A Thousand Splendid Suns Epz Ed
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|Author||: Charles Rampini|
|Editor||: Das Press|
Many of the earliest books, particularly those dating back to the 1900s and before, are now extremely scarce and increasingly expensive. We are republishing these classic works in affordable, high quality, modern editions, using the original text and artwork.
|Author||: Natalie Zemon Davis,Martin Guerre,Arnault Du Tilh|
|Editor||: Harvard University Press|
The clever peasant Arnaud du Tilh had almost won his case, when a man with a wooden leg swaggered into the French courtroom, denounced du TiIh, and reestablished his claim to the identity, property, and wife of Martin Guerre. This book, by the noted historian who served as a consultant for the film, adds new dimensions to this famous legend.
|Author||: Paul F. Steinberg,Stacy D. VanDeveer|
|Editor||: MIT Press|
Combining the theoretical tools of comparative politics with the substantive concerns of environmental policy, experts explore responses to environmental problems across nations and political systems.
|Author||: Lew Wallace|
This book contains the complete novels of Lew Wallace - The Fair God - Ben-Hur: A Tale of the Christ - The Prince of India; or, Why Constantinople Fell
|Author||: Nora Roberts|
|Editor||: St. Martin's Paperbacks|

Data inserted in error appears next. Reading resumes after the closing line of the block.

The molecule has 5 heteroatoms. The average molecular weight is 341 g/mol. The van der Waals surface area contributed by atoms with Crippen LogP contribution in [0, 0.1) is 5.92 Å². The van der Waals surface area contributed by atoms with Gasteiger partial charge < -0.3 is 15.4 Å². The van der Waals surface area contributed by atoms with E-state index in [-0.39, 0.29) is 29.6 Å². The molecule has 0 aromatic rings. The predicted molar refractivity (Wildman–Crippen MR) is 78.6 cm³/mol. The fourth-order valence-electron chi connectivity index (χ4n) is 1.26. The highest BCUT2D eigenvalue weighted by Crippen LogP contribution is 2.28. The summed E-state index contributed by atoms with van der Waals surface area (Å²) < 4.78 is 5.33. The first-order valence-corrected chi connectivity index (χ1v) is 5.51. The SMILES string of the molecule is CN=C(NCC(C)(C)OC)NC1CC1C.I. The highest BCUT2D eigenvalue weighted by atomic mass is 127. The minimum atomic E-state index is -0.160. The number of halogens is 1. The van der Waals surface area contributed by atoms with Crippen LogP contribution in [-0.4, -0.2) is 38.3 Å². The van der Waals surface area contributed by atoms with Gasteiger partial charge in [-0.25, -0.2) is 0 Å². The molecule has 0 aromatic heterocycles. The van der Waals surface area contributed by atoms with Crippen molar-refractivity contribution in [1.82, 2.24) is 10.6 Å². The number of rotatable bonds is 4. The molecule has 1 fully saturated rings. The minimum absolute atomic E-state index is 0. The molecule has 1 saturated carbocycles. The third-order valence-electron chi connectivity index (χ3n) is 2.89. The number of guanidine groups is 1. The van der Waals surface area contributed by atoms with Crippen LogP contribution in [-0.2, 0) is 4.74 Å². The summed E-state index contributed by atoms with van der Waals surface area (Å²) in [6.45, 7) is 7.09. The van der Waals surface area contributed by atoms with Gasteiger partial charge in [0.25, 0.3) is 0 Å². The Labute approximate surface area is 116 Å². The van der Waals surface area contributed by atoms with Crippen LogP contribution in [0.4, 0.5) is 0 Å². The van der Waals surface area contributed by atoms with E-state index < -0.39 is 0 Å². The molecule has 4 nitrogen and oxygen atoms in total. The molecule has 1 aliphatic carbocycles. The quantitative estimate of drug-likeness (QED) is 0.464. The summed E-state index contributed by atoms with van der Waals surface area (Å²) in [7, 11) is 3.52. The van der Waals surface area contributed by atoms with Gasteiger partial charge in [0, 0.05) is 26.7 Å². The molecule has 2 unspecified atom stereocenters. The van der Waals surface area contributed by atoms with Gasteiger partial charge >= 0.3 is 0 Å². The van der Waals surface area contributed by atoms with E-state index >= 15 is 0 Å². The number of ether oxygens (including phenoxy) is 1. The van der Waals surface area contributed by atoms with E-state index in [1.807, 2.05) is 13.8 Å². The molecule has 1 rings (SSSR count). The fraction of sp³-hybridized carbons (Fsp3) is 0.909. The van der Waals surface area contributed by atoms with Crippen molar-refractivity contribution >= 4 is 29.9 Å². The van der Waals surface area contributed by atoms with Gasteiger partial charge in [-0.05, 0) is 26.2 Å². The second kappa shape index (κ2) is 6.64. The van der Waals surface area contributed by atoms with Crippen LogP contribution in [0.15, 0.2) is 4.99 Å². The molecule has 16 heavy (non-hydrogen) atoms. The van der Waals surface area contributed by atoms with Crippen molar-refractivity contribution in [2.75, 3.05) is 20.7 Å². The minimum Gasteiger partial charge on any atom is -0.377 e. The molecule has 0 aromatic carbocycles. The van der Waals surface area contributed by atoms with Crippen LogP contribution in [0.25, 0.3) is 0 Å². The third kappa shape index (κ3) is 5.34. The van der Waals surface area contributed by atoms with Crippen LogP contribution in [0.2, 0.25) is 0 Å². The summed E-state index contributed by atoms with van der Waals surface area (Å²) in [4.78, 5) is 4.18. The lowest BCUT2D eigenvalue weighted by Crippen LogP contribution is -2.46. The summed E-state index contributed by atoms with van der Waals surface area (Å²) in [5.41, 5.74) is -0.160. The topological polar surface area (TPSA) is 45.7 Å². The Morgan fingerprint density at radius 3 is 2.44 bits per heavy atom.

#1 bestselling phenomenon Nora Roberts, “America’s favorite author” (The New Yorker), orchestrates a reunion between former lovers that hits all the right notes in Once More With Feeling. Celebrated musicians Raven Williams and Brandon Carstairs rose to the top of the charts—and to the front page of the gossip columns—before their relationship imploded. Heartbroken, Raven immersed herself into music, putting her career above life and love. Five years later, Brandon has been hired to score a potential blockbuster musical film—and wants Raven to co-write it with him. And as the melody and rhythm of their work flows, Raven and Brandon embrace the harmony of their hearts...
|Author||: Jeffrey A. Brown|
|Editor||: Univ. Press of Mississippi|
Dangerous Curves: Action Heroines, Gender, Fetishism, and Popular Culture addresses the conflicted meanings associated with the figure of the action heroine as she has evolved in various media forms since the late 1980s. Jeffrey A. Brown discusses this immensely popular character type as an example of, and challenge to, existing theories about gender as a performance identity. Her assumption of heroic masculine traits combined with her sexualized physical depiction demonstrates the ambiguous nature of traditional gender expectations and indicates a growing awareness of more aggressive and violent roles for women. The excessive sexual fetishism of action heroines is a central theme throughout. The topic is analyzed as an insight into the transgressive image of the dominatrix, as a refection of the shift in popular feminism from second-wave politics to third-wave and post-feminist pleasures, and as a form of patriarchal backlash that facilitates a masculine fantasy of controlling strong female characters. Brown interprets the action heroine as a representation of changing gender dynamics that balances the sexual objectification of women with progressive models of female strength. While the primary focus of this study is the action heroine as represented in Hollywood film and television, the book also includes the action heroine's emergence in contemporary popular literature, comic books, cartoons, and video games.
|Author||: Flora Jessop,Paul T. Brown|
|Editor||: John Wiley & Sons|